It has been written that our American cousins and we are… “Two nations divided by a common language”. The tale below is a graphic illustration of this axiom.
I should like to begin by saying that the one individual described in this story is not in my experience typical, or indeed a common representative of his people. In fact, the American friends that I do have, all… “Ride, shoot straight and speak the truth.”
My story begins however not in the mid-west but the west midlands. My mate Jacko is a true Shropshire lad, born and raised a country boy and quite literally a poacher turned gamekeeper. When it came to birds, ferrets, dogs of all shapes and sizes, and in particular foxes, there wasn’t a lot Jacko didn’t know. Also, if asked he would gleefully share this knowledge with any youngster that took an interest.
Jacko though, had never shot a deer. It was a few years ago that he resolved he wasn’t going to be much older before he did. Being already an accomplished rifle shot (he owned a Ruger 77 in .223 and a Sako rim fire) it didn’t take very long before he was confident with my 7mm Rem. Two seasons Hind stalking with us on a favourite estate in Inverness-shire and Jacko was hooked, and also by now the proud owner of a used but immaculate Sako 75 in 7mm08.
The next step was a Red Stag: and Jacko was going to do it properly. He didn’t much care if he took a royal or not, what mattered to him was the experience. He had trawled through, borrowed and read every classic book on Scottish hill stalking that I possessed. So by now had a pretty good idea of what he wanted, (the only concession he was prepared to make was substituting an Argo for a Garron).
He saved his tip money all through the season and any spare cash that came his way moonlighting as a brickie. He bought himself a quality Tweed suit and was ready.
By sheer good fortune it happened that a mutual friend had arranged for some US business associates to visit with a view to enjoying some stag stalking. This was booked on the Scottish estate where we are lucky enough do some November Hind stalking, indeed the same estate referred to above.
The good news for Jacko was one of the Americans could not make the trip: “Would you like to take his place,” he was asked. For the next two months Jacko was beside himself with excitement. Summer soon began to fade and the nights grew longer October was upon us and an enthusiastic Jacko was heading for the A9 having detoured briefly via Manchester airport to collect the remaining two Americans.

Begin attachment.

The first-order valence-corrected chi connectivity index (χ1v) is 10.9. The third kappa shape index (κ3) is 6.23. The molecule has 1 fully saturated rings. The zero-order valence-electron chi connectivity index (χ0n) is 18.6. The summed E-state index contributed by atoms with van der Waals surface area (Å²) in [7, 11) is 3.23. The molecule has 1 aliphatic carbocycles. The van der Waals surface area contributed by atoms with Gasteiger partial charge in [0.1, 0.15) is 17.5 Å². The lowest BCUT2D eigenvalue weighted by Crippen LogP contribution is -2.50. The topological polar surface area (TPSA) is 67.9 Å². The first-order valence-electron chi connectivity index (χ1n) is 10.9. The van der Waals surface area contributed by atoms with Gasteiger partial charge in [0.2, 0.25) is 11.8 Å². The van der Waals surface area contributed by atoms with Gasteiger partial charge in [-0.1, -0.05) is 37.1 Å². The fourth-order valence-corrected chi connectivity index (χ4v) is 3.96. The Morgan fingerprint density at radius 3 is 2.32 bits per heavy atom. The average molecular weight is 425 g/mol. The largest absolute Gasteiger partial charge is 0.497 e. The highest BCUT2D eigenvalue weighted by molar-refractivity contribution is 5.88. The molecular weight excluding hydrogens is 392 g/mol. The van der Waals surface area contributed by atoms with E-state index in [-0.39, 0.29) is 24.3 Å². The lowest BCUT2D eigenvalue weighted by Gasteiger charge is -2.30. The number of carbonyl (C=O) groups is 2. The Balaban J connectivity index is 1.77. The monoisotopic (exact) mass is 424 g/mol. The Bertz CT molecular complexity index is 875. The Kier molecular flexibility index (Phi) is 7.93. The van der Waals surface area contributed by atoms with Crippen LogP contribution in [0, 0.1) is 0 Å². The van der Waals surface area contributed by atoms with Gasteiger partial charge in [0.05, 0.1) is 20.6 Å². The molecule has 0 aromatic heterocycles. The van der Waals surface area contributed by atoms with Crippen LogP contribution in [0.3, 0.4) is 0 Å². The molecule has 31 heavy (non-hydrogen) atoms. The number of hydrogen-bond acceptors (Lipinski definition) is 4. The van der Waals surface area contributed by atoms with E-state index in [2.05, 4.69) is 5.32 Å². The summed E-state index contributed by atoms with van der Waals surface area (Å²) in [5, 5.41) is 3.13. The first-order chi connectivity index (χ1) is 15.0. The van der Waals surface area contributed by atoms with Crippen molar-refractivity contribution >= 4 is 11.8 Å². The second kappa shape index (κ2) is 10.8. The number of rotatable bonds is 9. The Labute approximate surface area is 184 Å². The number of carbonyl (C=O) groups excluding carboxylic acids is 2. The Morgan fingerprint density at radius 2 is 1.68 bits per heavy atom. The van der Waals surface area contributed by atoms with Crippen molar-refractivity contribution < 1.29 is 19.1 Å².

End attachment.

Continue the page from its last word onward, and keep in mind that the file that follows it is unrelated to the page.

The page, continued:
These two lads were as different as chalk and cheese. I had the pleasure of meeting them both before their return to the “land of the free”. The younger guy Dave, was quiet and unassuming but with a polite eagerness. The other one, we shall call him Hank, was quite the opposite. Hank was the sort of stereotypical Yank that I didn’t think actually existed; he was rich, loud, overbearing, overweight, rude, a racist, a sexist, and more unforgivably not a particularly good shot!
The weeks stalking went well, the resident stalkers being the consummate professionals they were had succeeding in getting the Anglo-American team onto a decent stag apiece. Hank, not happy with his beast, wanted to be away to the hill again in search of something better! Jacko had asked if could accompany this excursion as an observer and had been granted permission.
As chance would have it they came within stalking distance of a superb twelve pointer. After some time was spent convincing Hank that “it just wasn’t done” to drive over and shoot it from the Argo, a successful stalk was made and the beast was down. It was later that afternoon in the estate larder that things left the sublime…
The two stalkers were busily engaged pouring whiskey and lardering the stag leaving Jacko and Hank to admire the magnificent head placed reverently on the bench. Hank was tracing a podgy finger around the coronet. “Say Jacko wad-ya call this in the UK?”
Jacko looked at it for a moment, “F**K Knows” was his simple yet honest reply.
“You call it the Phuc nose, eh,” replied Hank “in the States we call it a Rose”
Bob the elder of the two stalkers had heard this brief exchange. He stuck it for about two seconds before rushing outside where his puzzled colleague Ian found him, on following his rapid exit, behind the larder. Bob was almost bent double with tears streaming down his face, one hand against the larder wall the other holding his side in an effort to prevent it from splitting.
In Badenoch and Strathspey this has entered folklore.
Should you ever be lucky enough to find yourself at the bar of a local hotel with a dram in your hand after a successful day at the hill, and should you overhear a drawled conversation along the lines of “Why, sure buddy! With a Phuc nose like that it’s gonna make record book!” you will now understand.
I am indebted to “Bob” who rang me with the story that night, and still smiles at the thought of it yet.